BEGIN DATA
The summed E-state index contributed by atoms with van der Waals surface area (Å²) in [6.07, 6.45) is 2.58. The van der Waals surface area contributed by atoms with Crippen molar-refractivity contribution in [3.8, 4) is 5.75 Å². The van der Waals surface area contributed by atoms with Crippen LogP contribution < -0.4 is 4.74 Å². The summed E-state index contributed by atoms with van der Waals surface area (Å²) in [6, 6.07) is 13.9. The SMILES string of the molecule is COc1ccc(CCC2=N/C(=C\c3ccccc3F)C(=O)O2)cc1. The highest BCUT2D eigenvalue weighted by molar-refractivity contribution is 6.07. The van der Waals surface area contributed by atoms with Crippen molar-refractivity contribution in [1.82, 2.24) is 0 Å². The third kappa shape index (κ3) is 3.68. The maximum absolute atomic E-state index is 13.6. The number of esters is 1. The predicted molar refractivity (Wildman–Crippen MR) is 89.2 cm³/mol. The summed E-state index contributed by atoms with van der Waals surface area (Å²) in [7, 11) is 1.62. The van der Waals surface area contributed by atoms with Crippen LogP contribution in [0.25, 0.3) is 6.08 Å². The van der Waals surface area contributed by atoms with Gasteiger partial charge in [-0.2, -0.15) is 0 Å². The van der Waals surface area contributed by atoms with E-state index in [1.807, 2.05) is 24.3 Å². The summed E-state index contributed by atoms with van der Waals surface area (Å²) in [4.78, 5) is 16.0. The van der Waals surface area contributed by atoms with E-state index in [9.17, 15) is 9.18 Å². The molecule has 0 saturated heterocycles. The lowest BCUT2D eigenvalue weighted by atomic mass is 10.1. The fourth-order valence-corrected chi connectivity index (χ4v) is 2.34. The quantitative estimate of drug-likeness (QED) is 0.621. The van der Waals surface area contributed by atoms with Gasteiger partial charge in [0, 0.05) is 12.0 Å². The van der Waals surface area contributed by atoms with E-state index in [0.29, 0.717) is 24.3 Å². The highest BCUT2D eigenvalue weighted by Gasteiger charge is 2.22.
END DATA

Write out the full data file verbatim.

The summed E-state index contributed by atoms with van der Waals surface area (Å²) in [6.07, 6.45) is 2.58. The van der Waals surface area contributed by atoms with Crippen molar-refractivity contribution in [3.8, 4) is 5.75 Å². The van der Waals surface area contributed by atoms with Crippen LogP contribution < -0.4 is 4.74 Å². The summed E-state index contributed by atoms with van der Waals surface area (Å²) in [6, 6.07) is 13.9. The SMILES string of the molecule is COc1ccc(CCC2=N/C(=C\c3ccccc3F)C(=O)O2)cc1. The highest BCUT2D eigenvalue weighted by molar-refractivity contribution is 6.07. The van der Waals surface area contributed by atoms with Crippen molar-refractivity contribution in [1.82, 2.24) is 0 Å². The third kappa shape index (κ3) is 3.68. The maximum absolute atomic E-state index is 13.6. The number of esters is 1. The predicted molar refractivity (Wildman–Crippen MR) is 89.2 cm³/mol. The summed E-state index contributed by atoms with van der Waals surface area (Å²) in [7, 11) is 1.62. The van der Waals surface area contributed by atoms with Crippen LogP contribution in [0.25, 0.3) is 6.08 Å². The van der Waals surface area contributed by atoms with Gasteiger partial charge in [-0.2, -0.15) is 0 Å². The van der Waals surface area contributed by atoms with E-state index in [1.807, 2.05) is 24.3 Å². The summed E-state index contributed by atoms with van der Waals surface area (Å²) in [4.78, 5) is 16.0. The van der Waals surface area contributed by atoms with E-state index in [9.17, 15) is 9.18 Å². The molecule has 0 saturated heterocycles. The lowest BCUT2D eigenvalue weighted by atomic mass is 10.1. The fourth-order valence-corrected chi connectivity index (χ4v) is 2.34. The quantitative estimate of drug-likeness (QED) is 0.621. The van der Waals surface area contributed by atoms with Gasteiger partial charge in [0, 0.05) is 12.0 Å². The van der Waals surface area contributed by atoms with E-state index in [0.29, 0.717) is 24.3 Å². The highest BCUT2D eigenvalue weighted by Gasteiger charge is 2.22.